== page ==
The Brown Sisters, Group Portraits of 4 Sisters Taken Every Year For 36 Years by Nicholas Nixon

Brown Sisters

Using an 8×10-inch view camera, American photographer Nicholas Nixon began shooting lovely black and white portraits of the Brown Sisters: his wife Bebe and her sisters, Heather, Mimi and Laurie, in 1975. They decided to make it an annual tradition and were photographed together for 36 straight years (until 2010). They always pose in the same order: Heather, Mimi, Bebe, and Laurie. The project is called “The Brown Sisters” and in 2008, a book titled Nicholas Nixon: The Brown Sisters. Thirty-Three Years was created chronicling its first thirty-three years. The photos from the series can be viewed at MoMA archives.

In August of 1974, the photographer Nicholas Nixon made a group portrait of his wife, Bebe, and her three sisters, Heather, Mimi and Laurie–the Brown sisters. He did not keep that image, but in 1975 he made another portrait of the four, who then ranged in age between 15 and 25. Working with an 8×10-inch view camera, whose large negatives capture a wealth of detail and a luscious continuity of tone, Nixon did the same in 1976, and this second successful photograph prompted him to suggest to the sisters that they assemble for another portrait every year. The women agreed, and have continued to agree every year since.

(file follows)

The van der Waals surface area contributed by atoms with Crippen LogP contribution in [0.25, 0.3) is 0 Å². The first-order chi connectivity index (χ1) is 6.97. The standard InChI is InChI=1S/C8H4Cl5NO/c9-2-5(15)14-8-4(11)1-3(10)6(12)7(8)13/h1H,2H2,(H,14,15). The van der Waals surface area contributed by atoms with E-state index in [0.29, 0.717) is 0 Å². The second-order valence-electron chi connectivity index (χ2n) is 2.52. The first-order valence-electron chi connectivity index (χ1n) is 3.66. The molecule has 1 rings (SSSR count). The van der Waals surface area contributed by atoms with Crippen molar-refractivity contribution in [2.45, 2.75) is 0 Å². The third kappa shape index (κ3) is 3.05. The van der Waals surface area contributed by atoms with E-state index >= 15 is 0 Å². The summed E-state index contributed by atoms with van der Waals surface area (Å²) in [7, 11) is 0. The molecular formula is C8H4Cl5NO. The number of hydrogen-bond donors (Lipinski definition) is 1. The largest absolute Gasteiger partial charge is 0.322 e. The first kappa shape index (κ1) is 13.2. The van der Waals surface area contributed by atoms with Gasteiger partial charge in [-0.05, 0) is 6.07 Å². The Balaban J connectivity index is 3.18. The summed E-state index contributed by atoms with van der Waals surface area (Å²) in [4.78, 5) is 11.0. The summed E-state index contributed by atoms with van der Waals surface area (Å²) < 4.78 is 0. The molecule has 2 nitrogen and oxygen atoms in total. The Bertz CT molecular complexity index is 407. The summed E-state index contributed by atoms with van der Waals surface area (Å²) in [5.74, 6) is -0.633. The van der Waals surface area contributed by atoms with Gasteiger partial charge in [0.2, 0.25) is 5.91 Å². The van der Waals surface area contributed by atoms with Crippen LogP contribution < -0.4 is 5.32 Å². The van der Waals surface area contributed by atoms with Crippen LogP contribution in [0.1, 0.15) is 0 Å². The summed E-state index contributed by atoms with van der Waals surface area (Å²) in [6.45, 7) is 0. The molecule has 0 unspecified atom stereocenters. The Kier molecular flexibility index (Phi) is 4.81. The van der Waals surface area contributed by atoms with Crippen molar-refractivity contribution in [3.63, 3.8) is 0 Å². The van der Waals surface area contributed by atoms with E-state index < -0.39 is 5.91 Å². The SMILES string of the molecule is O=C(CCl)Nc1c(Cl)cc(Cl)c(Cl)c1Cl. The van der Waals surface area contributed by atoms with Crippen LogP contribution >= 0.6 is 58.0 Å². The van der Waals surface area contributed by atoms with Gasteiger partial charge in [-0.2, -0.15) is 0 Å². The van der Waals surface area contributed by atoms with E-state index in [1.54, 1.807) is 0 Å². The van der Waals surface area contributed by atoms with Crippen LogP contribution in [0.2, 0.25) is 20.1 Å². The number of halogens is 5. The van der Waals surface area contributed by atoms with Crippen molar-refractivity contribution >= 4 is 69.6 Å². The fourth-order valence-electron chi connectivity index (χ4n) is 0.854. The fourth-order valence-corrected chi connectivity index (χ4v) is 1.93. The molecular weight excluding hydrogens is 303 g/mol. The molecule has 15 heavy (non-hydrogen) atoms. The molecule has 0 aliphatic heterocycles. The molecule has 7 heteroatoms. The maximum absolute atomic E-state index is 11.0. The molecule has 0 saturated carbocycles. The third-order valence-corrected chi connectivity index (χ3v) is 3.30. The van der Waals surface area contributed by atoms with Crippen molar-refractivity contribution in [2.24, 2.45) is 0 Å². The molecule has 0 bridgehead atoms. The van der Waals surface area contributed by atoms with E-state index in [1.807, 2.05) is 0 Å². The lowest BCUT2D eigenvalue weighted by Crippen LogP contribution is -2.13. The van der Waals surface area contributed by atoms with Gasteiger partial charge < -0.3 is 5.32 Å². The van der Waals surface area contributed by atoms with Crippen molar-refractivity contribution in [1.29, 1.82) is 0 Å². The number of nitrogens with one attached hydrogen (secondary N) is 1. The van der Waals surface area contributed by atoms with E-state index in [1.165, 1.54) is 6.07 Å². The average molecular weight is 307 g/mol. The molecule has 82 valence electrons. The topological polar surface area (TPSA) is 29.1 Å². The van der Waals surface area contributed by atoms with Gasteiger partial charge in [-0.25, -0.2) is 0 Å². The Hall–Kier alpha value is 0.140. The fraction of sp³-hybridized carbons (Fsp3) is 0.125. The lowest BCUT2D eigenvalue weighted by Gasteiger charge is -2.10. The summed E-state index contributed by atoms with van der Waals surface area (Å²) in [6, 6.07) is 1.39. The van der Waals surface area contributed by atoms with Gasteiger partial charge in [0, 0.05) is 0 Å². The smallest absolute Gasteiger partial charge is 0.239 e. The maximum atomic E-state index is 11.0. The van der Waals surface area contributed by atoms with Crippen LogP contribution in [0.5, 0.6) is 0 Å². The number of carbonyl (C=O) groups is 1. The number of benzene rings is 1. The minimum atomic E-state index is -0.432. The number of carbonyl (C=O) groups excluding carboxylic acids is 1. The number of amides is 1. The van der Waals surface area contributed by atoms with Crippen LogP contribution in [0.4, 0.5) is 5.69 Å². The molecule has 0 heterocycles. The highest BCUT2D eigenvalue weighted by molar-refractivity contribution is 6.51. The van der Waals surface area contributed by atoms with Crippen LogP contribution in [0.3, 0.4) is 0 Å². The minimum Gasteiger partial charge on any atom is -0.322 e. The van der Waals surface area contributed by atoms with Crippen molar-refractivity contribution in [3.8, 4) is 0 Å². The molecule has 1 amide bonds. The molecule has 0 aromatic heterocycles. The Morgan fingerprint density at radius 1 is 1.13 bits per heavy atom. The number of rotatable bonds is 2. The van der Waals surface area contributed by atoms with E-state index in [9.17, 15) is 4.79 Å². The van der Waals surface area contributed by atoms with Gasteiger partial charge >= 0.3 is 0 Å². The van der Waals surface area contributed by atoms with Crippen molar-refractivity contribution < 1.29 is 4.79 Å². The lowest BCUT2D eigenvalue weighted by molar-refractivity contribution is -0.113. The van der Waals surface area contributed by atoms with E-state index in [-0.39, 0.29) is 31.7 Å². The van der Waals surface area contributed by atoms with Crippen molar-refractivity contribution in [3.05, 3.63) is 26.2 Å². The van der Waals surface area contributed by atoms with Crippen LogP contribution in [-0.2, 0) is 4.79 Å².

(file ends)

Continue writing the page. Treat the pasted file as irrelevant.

In 1999, when the resulting series of photographs reached its twenty-fifth anniversary, The Museum of Modern Art published The Brown Sisters, presenting all of the portraits in sequence. That edition is out of print. Now, as the family’s “annual rite of passage,” as Nixon has called it, hits year 33–a third of a century–the Museum is publishing a second edition, including eight new photographs that bring the series up to date. “We might wish,” writes Peter Galassi, the Museum’s Chief Curator of Photography, “that our family included a photographer of such discipline and skill but otherwise Nixon’s pictures do what all family photographs do: they fix a presence and mark the passage of time, graciously declining to expound or explain.”